US and UK admit Iraq poll won’t end violence
BAGHDAD: Violence in Iraq is unlikely to subside after Sunday’s election and may well get worse before it gets better, US and British officials say, a sentiment seconded by many Iraqis.
But the officials maintain the mainly Sunni Muslim insurgency against American and British troops and their Iraqi government allies is cracking and will be defeated in time.
In the run-up to Sunday’s poll, expectations have been widespread for a spike in Iraq’s regular fare of suicide bombs, mortar attacks and shootings.
Activity has indeed risen from 29 attacks on US and Iraqi forces countrywide last Saturday, to 45 on Monday and 98 on Thursday. But the violence has been less dramatic than feared.
That may be due to extraordinary security measures put in place by US and Iraqi forces in the past few days, limiting the ability of insurgents to operate. Or it could be because militants are biding their time, waiting for their moment.
Either way, it may not be long before those opposed to Sunday’s vote launch an onslaught to make their hostility clear. Al Qaeda’s leader in Iraq, Jordanian militant Abu Musab al-Zarqawi, has vowed to do all he can to disrupt the poll.
“This insurgency’s going to continue and it could very well get worse in the short term,” a senior US diplomat said this week, adding that he wouldn’t be surprised if there was an increase in political assassinations in the weeks ahead.
“People need to know that this is a long-term process. There is not a quick fix, it’s not going to get better overnight.”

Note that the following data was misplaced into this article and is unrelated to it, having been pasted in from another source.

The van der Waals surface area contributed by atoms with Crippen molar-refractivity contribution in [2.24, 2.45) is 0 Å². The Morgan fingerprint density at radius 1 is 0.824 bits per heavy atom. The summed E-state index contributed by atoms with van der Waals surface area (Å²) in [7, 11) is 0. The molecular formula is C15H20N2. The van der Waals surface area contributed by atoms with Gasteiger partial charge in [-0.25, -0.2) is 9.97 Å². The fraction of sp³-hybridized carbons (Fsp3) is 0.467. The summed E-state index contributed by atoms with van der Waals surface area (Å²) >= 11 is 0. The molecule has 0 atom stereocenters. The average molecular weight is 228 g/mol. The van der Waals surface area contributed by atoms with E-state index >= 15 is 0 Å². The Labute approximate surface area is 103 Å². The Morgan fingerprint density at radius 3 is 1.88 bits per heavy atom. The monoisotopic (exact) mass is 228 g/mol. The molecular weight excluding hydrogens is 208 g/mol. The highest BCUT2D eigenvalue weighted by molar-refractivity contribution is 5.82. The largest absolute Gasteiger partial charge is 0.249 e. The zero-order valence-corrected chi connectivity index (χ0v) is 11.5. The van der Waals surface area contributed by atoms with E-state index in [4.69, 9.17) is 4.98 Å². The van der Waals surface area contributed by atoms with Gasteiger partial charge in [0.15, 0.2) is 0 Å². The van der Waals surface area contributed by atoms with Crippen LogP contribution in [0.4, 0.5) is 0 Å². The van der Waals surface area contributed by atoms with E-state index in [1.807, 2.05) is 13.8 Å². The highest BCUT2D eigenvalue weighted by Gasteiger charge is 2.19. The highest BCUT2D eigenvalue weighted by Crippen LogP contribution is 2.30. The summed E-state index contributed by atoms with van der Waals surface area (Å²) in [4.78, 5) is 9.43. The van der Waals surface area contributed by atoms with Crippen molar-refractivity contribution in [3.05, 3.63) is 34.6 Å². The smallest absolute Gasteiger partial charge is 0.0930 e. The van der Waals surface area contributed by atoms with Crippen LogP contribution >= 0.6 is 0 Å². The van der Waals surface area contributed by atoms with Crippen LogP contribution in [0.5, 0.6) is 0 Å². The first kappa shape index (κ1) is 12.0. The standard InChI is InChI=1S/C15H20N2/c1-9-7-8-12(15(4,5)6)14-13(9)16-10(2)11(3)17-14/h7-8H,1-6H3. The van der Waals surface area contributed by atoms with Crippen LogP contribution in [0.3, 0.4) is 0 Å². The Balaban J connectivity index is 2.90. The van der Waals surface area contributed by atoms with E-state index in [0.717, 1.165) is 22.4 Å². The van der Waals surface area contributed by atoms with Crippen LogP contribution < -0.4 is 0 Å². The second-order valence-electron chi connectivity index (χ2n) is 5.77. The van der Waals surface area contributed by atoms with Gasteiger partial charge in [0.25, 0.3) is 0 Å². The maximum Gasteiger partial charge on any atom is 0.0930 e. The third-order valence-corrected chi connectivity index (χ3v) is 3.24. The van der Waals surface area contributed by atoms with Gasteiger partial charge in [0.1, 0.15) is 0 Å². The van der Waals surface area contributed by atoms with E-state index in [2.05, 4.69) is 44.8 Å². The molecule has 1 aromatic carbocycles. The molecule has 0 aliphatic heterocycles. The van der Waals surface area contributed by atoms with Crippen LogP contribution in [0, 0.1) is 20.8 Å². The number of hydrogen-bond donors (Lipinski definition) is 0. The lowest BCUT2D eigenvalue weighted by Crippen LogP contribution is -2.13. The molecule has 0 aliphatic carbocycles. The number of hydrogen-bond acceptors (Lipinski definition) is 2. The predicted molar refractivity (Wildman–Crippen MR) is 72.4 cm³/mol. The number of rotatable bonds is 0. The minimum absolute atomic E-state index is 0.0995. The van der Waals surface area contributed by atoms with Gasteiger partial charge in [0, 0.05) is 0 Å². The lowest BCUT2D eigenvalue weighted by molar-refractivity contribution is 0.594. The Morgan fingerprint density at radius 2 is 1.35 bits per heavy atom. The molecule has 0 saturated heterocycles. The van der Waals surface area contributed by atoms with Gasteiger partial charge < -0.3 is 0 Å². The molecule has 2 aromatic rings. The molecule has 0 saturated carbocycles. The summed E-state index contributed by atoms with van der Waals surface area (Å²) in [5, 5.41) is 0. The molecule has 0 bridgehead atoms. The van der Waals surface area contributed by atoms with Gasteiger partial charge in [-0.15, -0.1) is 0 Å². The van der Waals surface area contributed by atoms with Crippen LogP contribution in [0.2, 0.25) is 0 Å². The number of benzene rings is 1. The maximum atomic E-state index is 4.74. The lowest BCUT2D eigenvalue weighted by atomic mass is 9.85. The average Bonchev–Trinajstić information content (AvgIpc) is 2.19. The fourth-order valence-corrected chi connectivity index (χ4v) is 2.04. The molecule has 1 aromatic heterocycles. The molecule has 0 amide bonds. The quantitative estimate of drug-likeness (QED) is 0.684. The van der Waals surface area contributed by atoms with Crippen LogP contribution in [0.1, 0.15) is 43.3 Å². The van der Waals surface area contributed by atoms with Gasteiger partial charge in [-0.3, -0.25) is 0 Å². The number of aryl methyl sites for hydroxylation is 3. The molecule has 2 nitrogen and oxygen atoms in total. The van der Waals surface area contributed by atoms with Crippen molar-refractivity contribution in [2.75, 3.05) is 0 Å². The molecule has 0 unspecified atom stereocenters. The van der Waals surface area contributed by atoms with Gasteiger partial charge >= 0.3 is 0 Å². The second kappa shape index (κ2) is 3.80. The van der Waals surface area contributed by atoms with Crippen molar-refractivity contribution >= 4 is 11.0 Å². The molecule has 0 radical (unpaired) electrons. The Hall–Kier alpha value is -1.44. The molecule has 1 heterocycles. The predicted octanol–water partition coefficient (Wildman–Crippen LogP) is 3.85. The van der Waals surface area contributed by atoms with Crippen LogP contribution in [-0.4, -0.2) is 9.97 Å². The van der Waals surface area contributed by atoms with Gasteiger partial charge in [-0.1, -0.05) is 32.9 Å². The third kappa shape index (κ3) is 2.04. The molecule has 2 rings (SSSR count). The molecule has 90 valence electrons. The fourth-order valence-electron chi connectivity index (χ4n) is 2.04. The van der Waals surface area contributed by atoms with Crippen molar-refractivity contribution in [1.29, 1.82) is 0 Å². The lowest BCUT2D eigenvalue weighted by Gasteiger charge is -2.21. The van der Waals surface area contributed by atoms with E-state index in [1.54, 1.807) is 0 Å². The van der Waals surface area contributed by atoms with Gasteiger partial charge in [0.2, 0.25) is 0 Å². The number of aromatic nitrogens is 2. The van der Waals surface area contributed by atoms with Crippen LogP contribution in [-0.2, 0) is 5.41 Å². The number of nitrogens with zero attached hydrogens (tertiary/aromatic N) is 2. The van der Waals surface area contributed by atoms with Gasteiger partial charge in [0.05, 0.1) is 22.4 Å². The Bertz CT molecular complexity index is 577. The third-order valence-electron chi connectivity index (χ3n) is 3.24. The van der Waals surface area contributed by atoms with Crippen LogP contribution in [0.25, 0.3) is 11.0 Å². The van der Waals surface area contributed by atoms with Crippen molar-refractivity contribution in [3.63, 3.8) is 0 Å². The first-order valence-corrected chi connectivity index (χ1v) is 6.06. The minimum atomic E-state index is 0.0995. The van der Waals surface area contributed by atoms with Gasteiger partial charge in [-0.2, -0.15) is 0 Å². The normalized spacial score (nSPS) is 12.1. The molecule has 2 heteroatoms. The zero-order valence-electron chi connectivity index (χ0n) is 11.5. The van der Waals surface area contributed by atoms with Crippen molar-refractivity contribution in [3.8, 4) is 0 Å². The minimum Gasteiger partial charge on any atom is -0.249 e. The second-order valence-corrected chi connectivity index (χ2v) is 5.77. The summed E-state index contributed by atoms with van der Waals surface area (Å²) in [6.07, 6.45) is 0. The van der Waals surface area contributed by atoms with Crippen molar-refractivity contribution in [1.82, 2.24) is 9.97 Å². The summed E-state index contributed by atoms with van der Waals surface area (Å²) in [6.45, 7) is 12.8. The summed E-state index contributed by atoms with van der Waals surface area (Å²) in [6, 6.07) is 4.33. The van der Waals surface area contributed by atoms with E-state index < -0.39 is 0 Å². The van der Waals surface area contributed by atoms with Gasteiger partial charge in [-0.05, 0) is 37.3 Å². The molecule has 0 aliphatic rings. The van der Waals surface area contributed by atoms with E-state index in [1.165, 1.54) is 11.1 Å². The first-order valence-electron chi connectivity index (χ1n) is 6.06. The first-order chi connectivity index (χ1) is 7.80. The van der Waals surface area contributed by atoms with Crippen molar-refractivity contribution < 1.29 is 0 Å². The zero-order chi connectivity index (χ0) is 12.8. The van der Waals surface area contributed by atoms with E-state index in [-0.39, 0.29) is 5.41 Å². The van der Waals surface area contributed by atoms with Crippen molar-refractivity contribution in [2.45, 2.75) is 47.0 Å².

Iraqis also expect a surge in violence after Sunday, reckoning insurgents will seek revenge, targeting local security forces and voters, whose fingers will be marked with hard-to-remove ink after they cast their ballots.
“If the election goes well, the insurgents are going to be angry, they’re going to want to get their own back,” Zayed Ahmed, a security guard in Baghdad, said on Saturday.
“They will attack us, and denounce the Shi’ites, but then I think this thing will begin to go away,” he said. Other Iraqis voice similar views, although they remain fearful and expect it to be a some time before the militant war wanes.
Some US and British officials are casting Sunday’s vote as a referendum, seeing participation as a thumbs-down to the violence gripping Iraq for nearly two years.
“Every vote on Sunday is a vote against the insurgency,” a senior British military officer said this week, although he added that he didn’t expect attacks to decline any time soon.
He said that while militants are still capable of carrying out attacks almost at will, they are becoming less effective, and Iraqi security forces are more adept at outwitting them. There are signs suicide car bombers are losing their edge. He puts the improvement down to the Iraqi security forces. They are being rapidly beefed up, have a more aggressive approach and are developing better intelligence, he said.
“People in the insurgency are beginning to see that time is running out. When they see the step up in quantity and quality of the Iraqi forces in the coming months, it’s really going to have an impact,” he said.
“They know the insurgency is taking them nowhere. It’s weakening and it’s going to be defeated, sooner or later.” reuters